By Edward Lewis, Sports Editor
D.J. Gay couldn’t say no, because this wasn’t a question. It was more like an order.
“D.J.,” head coach Steve Fisher said to Gay one afternoon last spring in his office at San Diego State. “Whether you want to be or not, I’m appointing you captain. And as captain, you’re going to lead us to this great season we’re about to have.”
Gay thought about it for a moment. But then he realized he didn’t have a choice. When the 65-year-old, straight-shooting SDSU men’s basketball head coach speaks, you listen.
“Coach Fisher says you’re the captain, you say OK,” Gay said. “He says ‘jump,’ you say ‘how high?’ He says ‘run,’ you say ‘how fast?’ I accept it. I’ve been here for four years. I was point guard last year and I had the chance to lead this team. And I’m just going to take this opportunity and run with it.”
When Gay thinks about it all, he can’t help but smile. Twelve months ago, the Aztec basketball world, outside of the people who actually matter, barely wanted a part of him. He wasn’t Richie Williams. He didn’t have the charisma of Lorrenzo Wade. He was too short. He wasn’t a pure one-guard. He couldn’t transition. Gay heard it all.
“Twelve months ago, all you hear is ‘Richie, Richie, Richie’ and stuff like that,” Gay said.
Nearly every week, there was an article in some paper asking the same question: Can Gay be the point guard of SDSU’s basketball team?
Gay read the stories. He heard the questions at the weekly pressers, and it drove him.
The first month of last season was rough. The Aztecs lost two of their first six games and looked bad doing it. Gay shot just 34 percent from the floor, turned the ball over more than twice per game and was averaging four assists in those first six contests.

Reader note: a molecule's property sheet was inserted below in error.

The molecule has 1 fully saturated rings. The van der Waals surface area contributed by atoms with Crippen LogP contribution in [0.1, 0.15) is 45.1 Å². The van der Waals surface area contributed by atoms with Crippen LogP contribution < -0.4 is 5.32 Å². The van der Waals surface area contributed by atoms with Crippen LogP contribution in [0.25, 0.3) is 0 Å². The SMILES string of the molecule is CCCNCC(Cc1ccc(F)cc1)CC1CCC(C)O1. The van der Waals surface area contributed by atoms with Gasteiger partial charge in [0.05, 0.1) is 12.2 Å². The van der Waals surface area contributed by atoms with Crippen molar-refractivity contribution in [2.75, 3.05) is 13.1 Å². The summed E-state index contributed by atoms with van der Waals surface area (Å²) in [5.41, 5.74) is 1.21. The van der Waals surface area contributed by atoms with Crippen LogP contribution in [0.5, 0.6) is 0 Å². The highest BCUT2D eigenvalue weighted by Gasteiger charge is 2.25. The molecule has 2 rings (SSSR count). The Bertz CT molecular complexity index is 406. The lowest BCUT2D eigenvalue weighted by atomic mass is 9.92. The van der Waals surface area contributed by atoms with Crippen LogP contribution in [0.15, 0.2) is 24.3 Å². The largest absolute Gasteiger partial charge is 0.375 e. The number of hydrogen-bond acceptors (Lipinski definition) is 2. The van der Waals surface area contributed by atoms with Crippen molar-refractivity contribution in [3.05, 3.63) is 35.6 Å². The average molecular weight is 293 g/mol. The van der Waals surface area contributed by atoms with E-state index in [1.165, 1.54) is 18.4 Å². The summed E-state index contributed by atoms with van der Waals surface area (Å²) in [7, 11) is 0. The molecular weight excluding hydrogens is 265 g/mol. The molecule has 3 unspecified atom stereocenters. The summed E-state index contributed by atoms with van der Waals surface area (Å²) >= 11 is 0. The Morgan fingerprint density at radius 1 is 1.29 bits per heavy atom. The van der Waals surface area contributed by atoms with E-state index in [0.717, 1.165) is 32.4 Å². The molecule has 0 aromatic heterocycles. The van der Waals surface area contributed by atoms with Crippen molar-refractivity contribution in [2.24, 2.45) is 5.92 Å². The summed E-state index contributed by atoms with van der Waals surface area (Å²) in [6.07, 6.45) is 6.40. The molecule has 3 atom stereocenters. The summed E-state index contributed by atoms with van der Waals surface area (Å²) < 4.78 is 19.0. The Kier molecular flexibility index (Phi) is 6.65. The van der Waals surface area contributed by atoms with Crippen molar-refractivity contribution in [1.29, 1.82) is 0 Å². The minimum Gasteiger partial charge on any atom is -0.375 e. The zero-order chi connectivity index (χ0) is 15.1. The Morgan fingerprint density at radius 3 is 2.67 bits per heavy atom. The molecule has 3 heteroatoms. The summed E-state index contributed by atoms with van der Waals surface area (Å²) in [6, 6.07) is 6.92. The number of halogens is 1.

But then it clicked. In the first game of December, Gay piled up a then-career-high 22 points and led his team to an overtime victory against crosstown rival University of San Diego. After that, he knew he was the point guard. His teammates did too. But the fans and the media members still didn’t get it.
“Moving from the two-guard to the one-guard and the transition and all the questions and all that stuff, I think it was the best thing to ever happen to me,” Gay said. “It made me a stronger player mentally and physically. Going through that transition, I’ve never pushed myself as hard physically ever in my life.”
He took the comments and the abuse from the fans and did his best to make critics forget he was ever a question mark. He finished last season, his first as a full-time point guard, averaging 10.5 points, 2.2 rebounds, 3.2 assists and, more importantly, just 1.8 turnovers per game. He was the most important player on a team that won the Mountain West Conference Tournament Championship and nearly advanced to the second round of the NCAA Tournament.
Yet even after all of that, Gay still had detractors.